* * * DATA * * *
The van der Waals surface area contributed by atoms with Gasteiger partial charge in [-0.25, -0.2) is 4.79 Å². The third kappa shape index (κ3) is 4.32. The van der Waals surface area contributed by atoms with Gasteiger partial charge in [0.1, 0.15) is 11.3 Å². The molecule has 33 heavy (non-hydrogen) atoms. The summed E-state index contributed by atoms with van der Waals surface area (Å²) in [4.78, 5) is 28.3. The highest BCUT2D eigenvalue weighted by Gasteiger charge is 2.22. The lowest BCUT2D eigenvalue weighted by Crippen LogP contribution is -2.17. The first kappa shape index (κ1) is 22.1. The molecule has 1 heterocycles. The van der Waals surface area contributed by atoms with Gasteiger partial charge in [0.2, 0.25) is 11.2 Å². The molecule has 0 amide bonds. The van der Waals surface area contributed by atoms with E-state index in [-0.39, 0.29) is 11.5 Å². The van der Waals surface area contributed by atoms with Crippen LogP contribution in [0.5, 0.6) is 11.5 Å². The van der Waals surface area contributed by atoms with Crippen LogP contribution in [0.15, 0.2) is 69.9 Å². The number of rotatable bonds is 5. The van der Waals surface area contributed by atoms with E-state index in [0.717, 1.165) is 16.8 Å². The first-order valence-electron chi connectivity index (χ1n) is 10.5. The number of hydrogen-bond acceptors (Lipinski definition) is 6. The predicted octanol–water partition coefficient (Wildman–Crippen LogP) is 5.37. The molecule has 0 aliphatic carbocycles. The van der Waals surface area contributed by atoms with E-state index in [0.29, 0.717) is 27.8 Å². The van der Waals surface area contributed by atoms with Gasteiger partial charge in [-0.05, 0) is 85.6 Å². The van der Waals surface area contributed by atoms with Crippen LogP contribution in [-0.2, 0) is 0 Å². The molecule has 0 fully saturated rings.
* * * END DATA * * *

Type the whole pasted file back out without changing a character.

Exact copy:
The van der Waals surface area contributed by atoms with Gasteiger partial charge in [-0.25, -0.2) is 4.79 Å². The third kappa shape index (κ3) is 4.32. The van der Waals surface area contributed by atoms with Gasteiger partial charge in [0.1, 0.15) is 11.3 Å². The molecule has 33 heavy (non-hydrogen) atoms. The summed E-state index contributed by atoms with van der Waals surface area (Å²) in [4.78, 5) is 28.3. The highest BCUT2D eigenvalue weighted by Gasteiger charge is 2.22. The lowest BCUT2D eigenvalue weighted by Crippen LogP contribution is -2.17. The first kappa shape index (κ1) is 22.1. The molecule has 1 heterocycles. The van der Waals surface area contributed by atoms with Gasteiger partial charge in [0.2, 0.25) is 11.2 Å². The molecule has 0 amide bonds. The van der Waals surface area contributed by atoms with E-state index in [-0.39, 0.29) is 11.5 Å². The van der Waals surface area contributed by atoms with Crippen LogP contribution in [0.5, 0.6) is 11.5 Å². The van der Waals surface area contributed by atoms with Crippen LogP contribution in [0.15, 0.2) is 69.9 Å². The number of rotatable bonds is 5. The van der Waals surface area contributed by atoms with E-state index in [0.717, 1.165) is 16.8 Å². The first-order valence-electron chi connectivity index (χ1n) is 10.5. The number of hydrogen-bond acceptors (Lipinski definition) is 6. The predicted octanol–water partition coefficient (Wildman–Crippen LogP) is 5.37. The molecule has 0 aliphatic carbocycles. The van der Waals surface area contributed by atoms with E-state index in [0.29, 0.717) is 27.8 Å². The van der Waals surface area contributed by atoms with Gasteiger partial charge in [-0.05, 0) is 85.6 Å². The van der Waals surface area contributed by atoms with Crippen LogP contribution in [-0.2, 0) is 0 Å². The molecule has 0 fully saturated rings.